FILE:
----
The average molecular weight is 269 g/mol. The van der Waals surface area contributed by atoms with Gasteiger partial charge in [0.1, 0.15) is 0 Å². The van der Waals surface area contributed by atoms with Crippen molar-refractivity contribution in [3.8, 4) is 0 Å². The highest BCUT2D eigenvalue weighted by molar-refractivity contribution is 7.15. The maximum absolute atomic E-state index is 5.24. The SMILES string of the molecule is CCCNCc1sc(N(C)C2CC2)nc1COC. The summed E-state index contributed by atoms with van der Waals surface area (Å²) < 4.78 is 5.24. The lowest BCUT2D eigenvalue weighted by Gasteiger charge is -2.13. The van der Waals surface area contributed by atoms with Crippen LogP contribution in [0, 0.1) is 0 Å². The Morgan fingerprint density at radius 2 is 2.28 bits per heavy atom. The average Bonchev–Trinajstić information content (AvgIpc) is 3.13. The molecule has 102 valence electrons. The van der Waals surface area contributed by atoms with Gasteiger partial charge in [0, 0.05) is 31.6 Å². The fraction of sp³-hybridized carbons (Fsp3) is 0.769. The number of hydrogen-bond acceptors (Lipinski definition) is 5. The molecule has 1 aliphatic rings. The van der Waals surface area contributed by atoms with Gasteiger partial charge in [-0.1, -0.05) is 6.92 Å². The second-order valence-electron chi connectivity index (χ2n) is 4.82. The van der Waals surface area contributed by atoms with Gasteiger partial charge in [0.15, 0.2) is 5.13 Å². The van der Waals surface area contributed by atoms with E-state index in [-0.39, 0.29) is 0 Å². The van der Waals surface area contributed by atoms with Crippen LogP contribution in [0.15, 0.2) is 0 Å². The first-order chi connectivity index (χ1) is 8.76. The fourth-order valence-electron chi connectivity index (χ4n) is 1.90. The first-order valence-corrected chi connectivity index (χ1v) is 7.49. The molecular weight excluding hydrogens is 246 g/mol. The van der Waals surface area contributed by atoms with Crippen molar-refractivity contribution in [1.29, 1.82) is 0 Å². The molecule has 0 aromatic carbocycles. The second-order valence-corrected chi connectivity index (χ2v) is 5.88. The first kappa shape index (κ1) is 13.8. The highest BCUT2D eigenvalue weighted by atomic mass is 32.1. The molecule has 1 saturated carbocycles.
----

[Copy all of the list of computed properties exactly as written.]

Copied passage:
The average molecular weight is 269 g/mol. The van der Waals surface area contributed by atoms with Gasteiger partial charge in [0.1, 0.15) is 0 Å². The van der Waals surface area contributed by atoms with Crippen molar-refractivity contribution in [3.8, 4) is 0 Å². The highest BCUT2D eigenvalue weighted by molar-refractivity contribution is 7.15. The maximum absolute atomic E-state index is 5.24. The SMILES string of the molecule is CCCNCc1sc(N(C)C2CC2)nc1COC. The summed E-state index contributed by atoms with van der Waals surface area (Å²) < 4.78 is 5.24. The lowest BCUT2D eigenvalue weighted by Gasteiger charge is -2.13. The van der Waals surface area contributed by atoms with Crippen LogP contribution in [0, 0.1) is 0 Å². The Morgan fingerprint density at radius 2 is 2.28 bits per heavy atom. The average Bonchev–Trinajstić information content (AvgIpc) is 3.13. The molecule has 102 valence electrons. The van der Waals surface area contributed by atoms with Gasteiger partial charge in [0, 0.05) is 31.6 Å². The fraction of sp³-hybridized carbons (Fsp3) is 0.769. The number of hydrogen-bond acceptors (Lipinski definition) is 5. The molecule has 1 aliphatic rings. The van der Waals surface area contributed by atoms with Gasteiger partial charge in [-0.1, -0.05) is 6.92 Å². The second-order valence-electron chi connectivity index (χ2n) is 4.82. The van der Waals surface area contributed by atoms with Gasteiger partial charge in [0.15, 0.2) is 5.13 Å². The van der Waals surface area contributed by atoms with E-state index in [-0.39, 0.29) is 0 Å². The van der Waals surface area contributed by atoms with Crippen LogP contribution in [0.15, 0.2) is 0 Å². The first-order chi connectivity index (χ1) is 8.76. The fourth-order valence-electron chi connectivity index (χ4n) is 1.90. The first-order valence-corrected chi connectivity index (χ1v) is 7.49. The molecular weight excluding hydrogens is 246 g/mol. The van der Waals surface area contributed by atoms with Crippen molar-refractivity contribution in [1.29, 1.82) is 0 Å². The molecule has 0 aromatic carbocycles. The second-order valence-corrected chi connectivity index (χ2v) is 5.88. The first kappa shape index (κ1) is 13.8. The highest BCUT2D eigenvalue weighted by atomic mass is 32.1. The molecule has 1 saturated carbocycles.